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Latin American graft: collateral damage of war on terror


For more than a decade, Miami has been said to be the 'capital of Central America.' Gaining residence in that capital, and retaining the means to support oneself there, may be slightly less easy than in the past due to two tools occasioned by the Patriot Act:

(1) Pursuit of US assets of foreigners convicted of corruption in their native countries

(2) Denial or revocation of visas for PEPs (politically exposed persons)

Corruption in Latin America: Harder graft notes that historically, visas could be revoked only for crimes such as drug-trafficking, war crimes, and immigrant smuggling. Concerns over national security are driving an attack on public corruption and its illegal web of moving money, people, and objects that can be co-opted as a "dual use" tool by terrorists attempting to smuggle explosives, weapons, or operatives into the US or to launder its own money.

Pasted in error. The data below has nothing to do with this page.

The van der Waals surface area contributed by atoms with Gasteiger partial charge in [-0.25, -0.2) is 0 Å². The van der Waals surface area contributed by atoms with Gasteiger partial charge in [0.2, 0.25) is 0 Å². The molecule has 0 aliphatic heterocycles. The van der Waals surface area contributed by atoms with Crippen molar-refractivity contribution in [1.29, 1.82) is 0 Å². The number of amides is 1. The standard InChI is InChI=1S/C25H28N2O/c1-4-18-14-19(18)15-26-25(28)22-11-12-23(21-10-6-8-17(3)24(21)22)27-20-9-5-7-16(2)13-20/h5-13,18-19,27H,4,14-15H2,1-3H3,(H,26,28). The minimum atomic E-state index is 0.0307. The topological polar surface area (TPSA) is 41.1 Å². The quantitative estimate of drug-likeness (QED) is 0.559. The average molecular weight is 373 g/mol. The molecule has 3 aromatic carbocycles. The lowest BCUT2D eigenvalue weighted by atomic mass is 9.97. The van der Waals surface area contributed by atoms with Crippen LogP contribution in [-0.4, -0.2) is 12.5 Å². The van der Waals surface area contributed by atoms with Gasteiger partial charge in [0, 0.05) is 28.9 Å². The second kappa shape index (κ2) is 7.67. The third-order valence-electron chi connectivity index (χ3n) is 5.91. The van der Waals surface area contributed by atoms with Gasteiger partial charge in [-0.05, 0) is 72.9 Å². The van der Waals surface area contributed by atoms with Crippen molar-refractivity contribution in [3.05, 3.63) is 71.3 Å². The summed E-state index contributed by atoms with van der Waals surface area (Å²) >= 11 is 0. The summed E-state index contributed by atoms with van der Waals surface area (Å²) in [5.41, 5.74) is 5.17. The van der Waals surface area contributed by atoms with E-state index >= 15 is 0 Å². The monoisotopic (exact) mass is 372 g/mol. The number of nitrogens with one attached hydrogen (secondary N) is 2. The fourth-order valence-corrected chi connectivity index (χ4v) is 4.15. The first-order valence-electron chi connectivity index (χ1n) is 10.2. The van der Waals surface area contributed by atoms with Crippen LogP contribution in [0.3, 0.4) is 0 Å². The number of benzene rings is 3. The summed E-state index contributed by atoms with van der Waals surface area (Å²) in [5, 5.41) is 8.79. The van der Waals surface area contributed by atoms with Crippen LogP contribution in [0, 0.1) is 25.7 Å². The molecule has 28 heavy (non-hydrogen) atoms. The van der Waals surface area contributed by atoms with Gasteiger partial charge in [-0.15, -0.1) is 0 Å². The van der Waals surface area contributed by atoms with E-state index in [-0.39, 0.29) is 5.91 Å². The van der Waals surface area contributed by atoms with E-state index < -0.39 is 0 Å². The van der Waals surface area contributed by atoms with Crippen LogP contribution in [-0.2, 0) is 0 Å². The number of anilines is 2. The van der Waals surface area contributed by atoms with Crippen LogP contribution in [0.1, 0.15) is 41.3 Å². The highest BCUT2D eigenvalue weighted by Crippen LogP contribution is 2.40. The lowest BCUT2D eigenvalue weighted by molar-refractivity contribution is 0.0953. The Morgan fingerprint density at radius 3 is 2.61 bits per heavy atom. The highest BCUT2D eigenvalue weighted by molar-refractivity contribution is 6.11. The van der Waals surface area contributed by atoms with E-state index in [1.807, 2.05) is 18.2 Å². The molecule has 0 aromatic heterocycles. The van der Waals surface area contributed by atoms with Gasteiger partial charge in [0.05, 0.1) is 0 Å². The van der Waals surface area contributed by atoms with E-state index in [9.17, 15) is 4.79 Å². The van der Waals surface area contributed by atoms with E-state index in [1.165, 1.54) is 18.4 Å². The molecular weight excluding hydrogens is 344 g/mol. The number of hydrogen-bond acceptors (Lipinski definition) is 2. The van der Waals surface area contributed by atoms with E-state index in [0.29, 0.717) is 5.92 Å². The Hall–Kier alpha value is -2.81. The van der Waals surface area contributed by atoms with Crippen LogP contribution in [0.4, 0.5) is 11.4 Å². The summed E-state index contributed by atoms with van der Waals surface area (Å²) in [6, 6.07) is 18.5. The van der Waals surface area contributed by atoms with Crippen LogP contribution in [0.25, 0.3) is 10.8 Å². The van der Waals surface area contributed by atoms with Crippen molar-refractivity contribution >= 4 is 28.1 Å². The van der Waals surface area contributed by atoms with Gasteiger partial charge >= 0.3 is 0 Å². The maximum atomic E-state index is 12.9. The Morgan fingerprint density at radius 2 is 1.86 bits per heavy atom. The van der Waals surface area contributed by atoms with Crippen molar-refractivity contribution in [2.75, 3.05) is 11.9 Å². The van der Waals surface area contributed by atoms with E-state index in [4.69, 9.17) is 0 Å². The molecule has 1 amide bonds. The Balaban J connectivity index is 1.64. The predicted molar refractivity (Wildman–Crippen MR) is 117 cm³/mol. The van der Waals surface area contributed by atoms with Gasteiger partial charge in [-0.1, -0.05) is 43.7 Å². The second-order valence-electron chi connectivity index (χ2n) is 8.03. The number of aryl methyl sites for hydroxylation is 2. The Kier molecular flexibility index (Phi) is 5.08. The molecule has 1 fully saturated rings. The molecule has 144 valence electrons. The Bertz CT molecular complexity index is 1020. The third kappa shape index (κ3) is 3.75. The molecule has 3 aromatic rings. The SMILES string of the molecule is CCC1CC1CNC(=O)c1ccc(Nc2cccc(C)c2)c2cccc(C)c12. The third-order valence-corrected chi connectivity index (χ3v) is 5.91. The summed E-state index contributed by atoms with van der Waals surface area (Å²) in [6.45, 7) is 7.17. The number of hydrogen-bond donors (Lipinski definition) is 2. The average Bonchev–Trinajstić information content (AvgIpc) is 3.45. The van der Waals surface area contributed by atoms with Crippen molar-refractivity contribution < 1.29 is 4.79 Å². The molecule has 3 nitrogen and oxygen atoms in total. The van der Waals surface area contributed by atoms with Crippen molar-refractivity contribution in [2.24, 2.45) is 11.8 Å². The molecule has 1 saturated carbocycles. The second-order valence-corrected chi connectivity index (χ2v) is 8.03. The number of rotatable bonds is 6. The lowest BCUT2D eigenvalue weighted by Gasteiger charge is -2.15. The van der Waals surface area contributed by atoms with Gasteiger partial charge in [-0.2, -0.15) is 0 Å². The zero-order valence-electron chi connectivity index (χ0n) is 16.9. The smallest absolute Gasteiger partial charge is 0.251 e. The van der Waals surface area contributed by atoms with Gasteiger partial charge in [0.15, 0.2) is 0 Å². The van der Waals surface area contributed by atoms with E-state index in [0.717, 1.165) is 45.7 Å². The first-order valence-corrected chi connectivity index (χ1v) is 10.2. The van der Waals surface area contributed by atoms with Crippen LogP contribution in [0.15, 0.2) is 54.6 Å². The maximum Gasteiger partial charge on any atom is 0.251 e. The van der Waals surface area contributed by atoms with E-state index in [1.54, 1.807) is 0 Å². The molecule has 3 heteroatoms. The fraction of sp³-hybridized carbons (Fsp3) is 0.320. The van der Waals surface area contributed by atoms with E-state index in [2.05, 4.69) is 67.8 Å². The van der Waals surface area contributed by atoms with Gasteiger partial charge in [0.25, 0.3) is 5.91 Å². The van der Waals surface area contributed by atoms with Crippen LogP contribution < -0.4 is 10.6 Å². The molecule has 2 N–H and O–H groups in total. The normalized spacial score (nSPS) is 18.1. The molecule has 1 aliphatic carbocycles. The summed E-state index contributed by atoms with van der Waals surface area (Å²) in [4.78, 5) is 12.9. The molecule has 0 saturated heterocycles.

Given the porosity of our southern and maritime borders, and the proximity of fertile grounds, this is useful even if it temporarily disrupts the current channels.

I am surprised that the second driver is a new found desire not to squander US funds on corrupt regimes. As Louis said, "I'm shocked - shocked - to find gambling is going on in here!"

Corruption in Latin America: Harder graft
Apr 7th 2004 | MIAMI
From The Economist print edition

Gordon Housworth

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